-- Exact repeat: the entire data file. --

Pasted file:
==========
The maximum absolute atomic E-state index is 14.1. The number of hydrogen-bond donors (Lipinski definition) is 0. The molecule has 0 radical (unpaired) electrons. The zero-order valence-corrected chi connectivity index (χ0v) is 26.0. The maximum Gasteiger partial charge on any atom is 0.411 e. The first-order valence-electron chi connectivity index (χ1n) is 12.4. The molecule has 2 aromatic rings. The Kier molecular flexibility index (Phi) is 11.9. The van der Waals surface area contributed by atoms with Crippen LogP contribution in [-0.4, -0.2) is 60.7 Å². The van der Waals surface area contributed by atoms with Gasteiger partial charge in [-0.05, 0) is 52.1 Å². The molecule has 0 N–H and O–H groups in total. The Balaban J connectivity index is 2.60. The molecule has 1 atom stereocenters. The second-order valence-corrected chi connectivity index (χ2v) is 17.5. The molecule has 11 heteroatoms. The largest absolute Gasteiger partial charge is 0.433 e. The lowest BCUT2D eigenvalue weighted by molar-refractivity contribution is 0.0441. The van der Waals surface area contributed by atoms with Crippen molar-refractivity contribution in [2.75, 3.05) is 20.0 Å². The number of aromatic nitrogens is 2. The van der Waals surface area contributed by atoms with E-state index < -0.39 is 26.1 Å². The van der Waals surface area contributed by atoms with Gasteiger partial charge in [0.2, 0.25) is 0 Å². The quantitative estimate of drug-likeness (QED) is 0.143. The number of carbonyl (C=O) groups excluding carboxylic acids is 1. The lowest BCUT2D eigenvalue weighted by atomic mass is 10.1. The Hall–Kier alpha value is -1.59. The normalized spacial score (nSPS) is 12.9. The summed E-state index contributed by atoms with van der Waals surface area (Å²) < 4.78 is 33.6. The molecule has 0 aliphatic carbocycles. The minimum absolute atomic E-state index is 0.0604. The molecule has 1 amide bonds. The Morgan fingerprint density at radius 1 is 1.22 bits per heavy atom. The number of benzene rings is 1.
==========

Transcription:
The maximum absolute atomic E-state index is 14.1. The number of hydrogen-bond donors (Lipinski definition) is 0. The molecule has 0 radical (unpaired) electrons. The zero-order valence-corrected chi connectivity index (χ0v) is 26.0. The maximum Gasteiger partial charge on any atom is 0.411 e. The first-order valence-electron chi connectivity index (χ1n) is 12.4. The molecule has 2 aromatic rings. The Kier molecular flexibility index (Phi) is 11.9. The van der Waals surface area contributed by atoms with Crippen LogP contribution in [-0.4, -0.2) is 60.7 Å². The van der Waals surface area contributed by atoms with Gasteiger partial charge in [-0.05, 0) is 52.1 Å². The molecule has 0 N–H and O–H groups in total. The Balaban J connectivity index is 2.60. The molecule has 1 atom stereocenters. The second-order valence-corrected chi connectivity index (χ2v) is 17.5. The molecule has 11 heteroatoms. The largest absolute Gasteiger partial charge is 0.433 e. The lowest BCUT2D eigenvalue weighted by molar-refractivity contribution is 0.0441. The van der Waals surface area contributed by atoms with Crippen molar-refractivity contribution in [2.75, 3.05) is 20.0 Å². The number of aromatic nitrogens is 2. The van der Waals surface area contributed by atoms with E-state index < -0.39 is 26.1 Å². The van der Waals surface area contributed by atoms with Gasteiger partial charge in [0.2, 0.25) is 0 Å². The quantitative estimate of drug-likeness (QED) is 0.143. The number of carbonyl (C=O) groups excluding carboxylic acids is 1. The lowest BCUT2D eigenvalue weighted by atomic mass is 10.1. The Hall–Kier alpha value is -1.59. The normalized spacial score (nSPS) is 12.9. The summed E-state index contributed by atoms with van der Waals surface area (Å²) < 4.78 is 33.6. The molecule has 0 aliphatic carbocycles. The minimum absolute atomic E-state index is 0.0604. The molecule has 1 amide bonds. The Morgan fingerprint density at radius 1 is 1.22 bits per heavy atom. The number of benzene rings is 1.